Adolescent Male Rats Exposed to Social Defeat Exhibit Altered Anxiety Behavior and Limbic Monoamines as Adults

Michael J. Watt, Andrew R. Burke, Kenneth J. Renner, Gina L. Forster

Research output: Contribution to journalArticlepeer-review

132 Scopus citations


Social stress in adolescence is correlated with emergence of psychopathologies during early adulthood. In this study, the authors investigated the impact of social defeat stress during mid-adolescence on adult male brain and behavior. Adolescent male Sprague-Dawley rats were exposed to repeated social defeat for 5 days while controls were placed in a novel empty cage. When exposed to defeat-associated cues as adults, previously defeated rats showed increased risk assessment and behavioral inhibition, demonstrating long-term memory for the defeat context. However, previously defeated rats exhibited increased locomotion in both elevated plus-maze and open field tests, suggesting heightened novelty-induced behavior. Adolescent defeat also affected adult monoamine levels in stress-responsive limbic regions, causing decreased medial prefrontal cortex dopamine, increased norepinephrine and serotonin in the ventral dentate gyrus, and decreased norepinephrine in the dorsal raphe. Our results suggest that adolescent social defeat produces both deficits in anxiety responses and altered monoaminergic function in adulthood. This model offers potential for identifying specific mechanisms induced by severe adolescent social stress that may contribute to increased adult male vulnerability to psychopathology.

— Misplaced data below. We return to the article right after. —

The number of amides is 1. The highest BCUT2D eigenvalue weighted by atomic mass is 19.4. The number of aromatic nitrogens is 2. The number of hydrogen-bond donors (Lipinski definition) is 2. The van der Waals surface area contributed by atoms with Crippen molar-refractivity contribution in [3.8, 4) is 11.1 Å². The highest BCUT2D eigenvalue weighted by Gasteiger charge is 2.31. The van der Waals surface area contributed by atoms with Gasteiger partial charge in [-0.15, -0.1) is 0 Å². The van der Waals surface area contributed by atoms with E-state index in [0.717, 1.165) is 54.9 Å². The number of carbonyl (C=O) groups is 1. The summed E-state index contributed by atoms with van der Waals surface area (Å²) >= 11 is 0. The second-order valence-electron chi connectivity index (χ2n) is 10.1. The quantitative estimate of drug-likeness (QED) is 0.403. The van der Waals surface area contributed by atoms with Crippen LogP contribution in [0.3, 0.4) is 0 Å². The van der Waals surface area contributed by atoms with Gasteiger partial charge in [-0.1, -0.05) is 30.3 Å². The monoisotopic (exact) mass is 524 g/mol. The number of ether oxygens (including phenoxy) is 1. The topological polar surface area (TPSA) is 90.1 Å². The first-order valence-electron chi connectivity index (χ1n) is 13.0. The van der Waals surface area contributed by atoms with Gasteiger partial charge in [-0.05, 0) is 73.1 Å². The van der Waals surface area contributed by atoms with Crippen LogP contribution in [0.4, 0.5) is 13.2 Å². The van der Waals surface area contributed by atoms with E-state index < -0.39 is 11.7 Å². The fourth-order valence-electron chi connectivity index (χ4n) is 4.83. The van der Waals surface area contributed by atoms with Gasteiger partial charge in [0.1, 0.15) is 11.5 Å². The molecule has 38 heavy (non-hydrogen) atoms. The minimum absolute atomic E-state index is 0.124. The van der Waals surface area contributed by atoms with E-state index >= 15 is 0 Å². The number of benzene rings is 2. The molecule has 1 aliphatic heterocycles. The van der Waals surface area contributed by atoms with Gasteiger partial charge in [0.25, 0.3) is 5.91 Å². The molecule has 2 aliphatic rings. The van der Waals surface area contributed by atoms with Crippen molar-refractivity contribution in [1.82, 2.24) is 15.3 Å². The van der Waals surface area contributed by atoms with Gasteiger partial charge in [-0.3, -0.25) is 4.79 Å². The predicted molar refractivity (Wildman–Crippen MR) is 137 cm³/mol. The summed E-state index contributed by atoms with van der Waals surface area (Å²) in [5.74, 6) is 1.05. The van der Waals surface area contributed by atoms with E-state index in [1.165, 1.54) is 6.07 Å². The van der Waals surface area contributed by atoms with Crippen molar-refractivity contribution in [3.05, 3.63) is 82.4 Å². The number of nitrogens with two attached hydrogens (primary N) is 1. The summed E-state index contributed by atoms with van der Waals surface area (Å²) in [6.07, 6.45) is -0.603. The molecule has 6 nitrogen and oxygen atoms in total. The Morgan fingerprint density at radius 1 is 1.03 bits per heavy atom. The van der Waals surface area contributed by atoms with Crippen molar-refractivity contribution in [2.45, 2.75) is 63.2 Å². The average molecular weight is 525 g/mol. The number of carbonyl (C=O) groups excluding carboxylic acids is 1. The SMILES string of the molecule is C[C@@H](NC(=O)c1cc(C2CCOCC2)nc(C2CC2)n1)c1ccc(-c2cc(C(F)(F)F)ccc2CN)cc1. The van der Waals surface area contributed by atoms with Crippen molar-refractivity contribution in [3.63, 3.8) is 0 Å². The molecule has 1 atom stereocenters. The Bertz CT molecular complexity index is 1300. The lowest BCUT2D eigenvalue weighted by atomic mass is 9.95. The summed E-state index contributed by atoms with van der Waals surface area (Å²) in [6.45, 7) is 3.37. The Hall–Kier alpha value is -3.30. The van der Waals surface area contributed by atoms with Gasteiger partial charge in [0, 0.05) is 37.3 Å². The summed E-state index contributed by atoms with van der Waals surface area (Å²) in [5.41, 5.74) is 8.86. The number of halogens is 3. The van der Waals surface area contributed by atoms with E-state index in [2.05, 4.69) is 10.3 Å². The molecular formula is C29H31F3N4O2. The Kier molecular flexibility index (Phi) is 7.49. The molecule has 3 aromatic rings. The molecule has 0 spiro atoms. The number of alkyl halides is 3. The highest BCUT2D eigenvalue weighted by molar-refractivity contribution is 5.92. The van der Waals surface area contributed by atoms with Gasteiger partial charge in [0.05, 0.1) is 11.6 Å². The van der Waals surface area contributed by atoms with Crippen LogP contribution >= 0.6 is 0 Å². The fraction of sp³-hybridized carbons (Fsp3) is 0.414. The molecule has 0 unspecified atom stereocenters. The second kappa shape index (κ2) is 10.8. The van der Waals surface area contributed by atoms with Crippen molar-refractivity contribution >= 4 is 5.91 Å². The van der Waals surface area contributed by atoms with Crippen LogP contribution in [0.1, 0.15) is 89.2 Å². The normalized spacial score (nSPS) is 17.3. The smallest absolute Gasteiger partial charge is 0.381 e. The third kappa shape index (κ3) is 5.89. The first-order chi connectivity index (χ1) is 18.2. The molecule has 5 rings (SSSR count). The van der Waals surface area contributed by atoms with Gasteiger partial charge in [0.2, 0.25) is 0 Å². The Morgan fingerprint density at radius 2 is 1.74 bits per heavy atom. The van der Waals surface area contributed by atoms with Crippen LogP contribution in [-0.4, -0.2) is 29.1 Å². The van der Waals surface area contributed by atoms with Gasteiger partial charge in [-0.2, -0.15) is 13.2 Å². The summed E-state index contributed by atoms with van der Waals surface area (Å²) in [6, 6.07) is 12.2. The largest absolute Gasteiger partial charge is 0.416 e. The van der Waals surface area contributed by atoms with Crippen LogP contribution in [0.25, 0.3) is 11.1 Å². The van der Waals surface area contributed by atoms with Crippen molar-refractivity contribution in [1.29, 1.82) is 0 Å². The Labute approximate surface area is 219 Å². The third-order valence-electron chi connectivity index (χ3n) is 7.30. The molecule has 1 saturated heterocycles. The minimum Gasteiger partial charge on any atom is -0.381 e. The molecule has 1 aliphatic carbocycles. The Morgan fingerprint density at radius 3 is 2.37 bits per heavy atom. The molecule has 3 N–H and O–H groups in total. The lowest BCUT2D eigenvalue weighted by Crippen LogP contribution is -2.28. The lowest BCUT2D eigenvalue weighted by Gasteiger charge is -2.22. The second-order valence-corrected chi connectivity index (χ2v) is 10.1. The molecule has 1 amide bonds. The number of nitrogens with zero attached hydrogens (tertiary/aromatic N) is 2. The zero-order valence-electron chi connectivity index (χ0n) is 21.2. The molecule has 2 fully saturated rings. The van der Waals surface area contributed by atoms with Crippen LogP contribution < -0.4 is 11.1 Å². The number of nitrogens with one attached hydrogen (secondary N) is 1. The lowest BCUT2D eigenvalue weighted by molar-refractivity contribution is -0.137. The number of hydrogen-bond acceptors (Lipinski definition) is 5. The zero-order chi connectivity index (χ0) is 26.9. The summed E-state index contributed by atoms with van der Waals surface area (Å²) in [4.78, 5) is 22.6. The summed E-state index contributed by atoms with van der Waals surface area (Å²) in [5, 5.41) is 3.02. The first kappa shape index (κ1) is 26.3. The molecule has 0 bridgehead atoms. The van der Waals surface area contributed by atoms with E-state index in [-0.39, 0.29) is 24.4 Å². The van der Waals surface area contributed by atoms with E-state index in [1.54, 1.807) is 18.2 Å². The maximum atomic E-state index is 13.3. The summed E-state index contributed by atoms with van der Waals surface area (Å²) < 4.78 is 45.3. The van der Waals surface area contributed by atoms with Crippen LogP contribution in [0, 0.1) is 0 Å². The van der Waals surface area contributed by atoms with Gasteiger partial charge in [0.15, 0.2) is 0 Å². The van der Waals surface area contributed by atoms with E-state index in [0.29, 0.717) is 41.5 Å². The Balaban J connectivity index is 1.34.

Original languageEnglish (US)
Pages (from-to)564-576
Number of pages13
JournalBehavioral Neuroscience
Issue number3
StatePublished - Jun 2009
Externally publishedYes


  • adolescent stress
  • anxiety
  • monoamine
  • social defeat

ASJC Scopus subject areas

  • Behavioral Neuroscience


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